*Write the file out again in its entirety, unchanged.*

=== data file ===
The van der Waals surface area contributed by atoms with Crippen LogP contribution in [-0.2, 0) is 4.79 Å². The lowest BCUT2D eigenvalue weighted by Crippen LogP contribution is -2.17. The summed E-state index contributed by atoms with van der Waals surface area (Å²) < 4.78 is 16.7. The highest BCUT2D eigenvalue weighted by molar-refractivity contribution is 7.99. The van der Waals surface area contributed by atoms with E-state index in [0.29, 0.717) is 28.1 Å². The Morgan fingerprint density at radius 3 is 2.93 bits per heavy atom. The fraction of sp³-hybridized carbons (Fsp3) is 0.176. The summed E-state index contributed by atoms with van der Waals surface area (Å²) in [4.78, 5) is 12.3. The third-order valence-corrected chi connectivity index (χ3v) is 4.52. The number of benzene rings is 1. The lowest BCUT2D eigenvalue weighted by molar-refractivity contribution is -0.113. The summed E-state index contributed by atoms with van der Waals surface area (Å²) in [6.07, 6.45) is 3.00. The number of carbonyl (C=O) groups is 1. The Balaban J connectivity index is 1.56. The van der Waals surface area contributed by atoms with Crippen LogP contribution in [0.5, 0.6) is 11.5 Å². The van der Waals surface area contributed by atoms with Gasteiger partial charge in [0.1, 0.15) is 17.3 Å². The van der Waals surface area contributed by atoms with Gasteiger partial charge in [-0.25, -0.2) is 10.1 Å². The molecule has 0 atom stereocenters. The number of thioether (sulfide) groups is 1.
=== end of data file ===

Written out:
The van der Waals surface area contributed by atoms with Crippen LogP contribution in [-0.2, 0) is 4.79 Å². The lowest BCUT2D eigenvalue weighted by Crippen LogP contribution is -2.17. The summed E-state index contributed by atoms with van der Waals surface area (Å²) < 4.78 is 16.7. The highest BCUT2D eigenvalue weighted by molar-refractivity contribution is 7.99. The van der Waals surface area contributed by atoms with E-state index in [0.29, 0.717) is 28.1 Å². The Morgan fingerprint density at radius 3 is 2.93 bits per heavy atom. The fraction of sp³-hybridized carbons (Fsp3) is 0.176. The summed E-state index contributed by atoms with van der Waals surface area (Å²) in [4.78, 5) is 12.3. The third-order valence-corrected chi connectivity index (χ3v) is 4.52. The number of benzene rings is 1. The lowest BCUT2D eigenvalue weighted by molar-refractivity contribution is -0.113. The summed E-state index contributed by atoms with van der Waals surface area (Å²) in [6.07, 6.45) is 3.00. The number of carbonyl (C=O) groups is 1. The Balaban J connectivity index is 1.56. The van der Waals surface area contributed by atoms with Crippen LogP contribution in [0.5, 0.6) is 11.5 Å². The van der Waals surface area contributed by atoms with Gasteiger partial charge in [0.1, 0.15) is 17.3 Å². The van der Waals surface area contributed by atoms with Gasteiger partial charge in [-0.25, -0.2) is 10.1 Å². The molecule has 0 atom stereocenters. The number of thioether (sulfide) groups is 1.